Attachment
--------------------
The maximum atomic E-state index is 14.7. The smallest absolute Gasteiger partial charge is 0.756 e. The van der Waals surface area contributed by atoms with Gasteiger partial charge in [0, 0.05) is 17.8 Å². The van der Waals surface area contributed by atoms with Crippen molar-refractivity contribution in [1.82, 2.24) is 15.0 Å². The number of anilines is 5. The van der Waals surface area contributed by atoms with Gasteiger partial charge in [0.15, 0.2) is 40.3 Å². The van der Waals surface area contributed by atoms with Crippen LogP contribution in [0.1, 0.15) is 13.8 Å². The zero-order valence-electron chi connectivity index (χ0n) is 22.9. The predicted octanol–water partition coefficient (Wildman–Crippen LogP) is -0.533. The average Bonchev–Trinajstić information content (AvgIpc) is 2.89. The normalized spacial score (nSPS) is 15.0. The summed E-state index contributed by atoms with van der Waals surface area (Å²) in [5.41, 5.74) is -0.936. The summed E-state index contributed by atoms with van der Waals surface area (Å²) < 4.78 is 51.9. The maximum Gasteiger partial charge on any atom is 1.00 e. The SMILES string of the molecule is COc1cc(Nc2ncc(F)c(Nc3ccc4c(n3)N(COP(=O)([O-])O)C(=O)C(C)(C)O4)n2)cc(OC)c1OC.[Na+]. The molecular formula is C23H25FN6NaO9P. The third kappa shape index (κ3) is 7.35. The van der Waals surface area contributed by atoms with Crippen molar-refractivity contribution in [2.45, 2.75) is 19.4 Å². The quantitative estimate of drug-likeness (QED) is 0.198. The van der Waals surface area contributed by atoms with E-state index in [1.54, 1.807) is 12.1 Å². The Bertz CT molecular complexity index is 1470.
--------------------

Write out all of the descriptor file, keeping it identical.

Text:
The maximum atomic E-state index is 14.7. The smallest absolute Gasteiger partial charge is 0.756 e. The van der Waals surface area contributed by atoms with Gasteiger partial charge in [0, 0.05) is 17.8 Å². The van der Waals surface area contributed by atoms with Crippen molar-refractivity contribution in [1.82, 2.24) is 15.0 Å². The number of anilines is 5. The van der Waals surface area contributed by atoms with Gasteiger partial charge in [0.15, 0.2) is 40.3 Å². The van der Waals surface area contributed by atoms with Crippen LogP contribution in [0.1, 0.15) is 13.8 Å². The zero-order valence-electron chi connectivity index (χ0n) is 22.9. The predicted octanol–water partition coefficient (Wildman–Crippen LogP) is -0.533. The average Bonchev–Trinajstić information content (AvgIpc) is 2.89. The normalized spacial score (nSPS) is 15.0. The summed E-state index contributed by atoms with van der Waals surface area (Å²) in [5.41, 5.74) is -0.936. The summed E-state index contributed by atoms with van der Waals surface area (Å²) < 4.78 is 51.9. The maximum Gasteiger partial charge on any atom is 1.00 e. The SMILES string of the molecule is COc1cc(Nc2ncc(F)c(Nc3ccc4c(n3)N(COP(=O)([O-])O)C(=O)C(C)(C)O4)n2)cc(OC)c1OC.[Na+]. The molecular formula is C23H25FN6NaO9P. The third kappa shape index (κ3) is 7.35. The van der Waals surface area contributed by atoms with Crippen molar-refractivity contribution in [2.45, 2.75) is 19.4 Å². The quantitative estimate of drug-likeness (QED) is 0.198. The van der Waals surface area contributed by atoms with E-state index in [1.54, 1.807) is 12.1 Å². The Bertz CT molecular complexity index is 1470.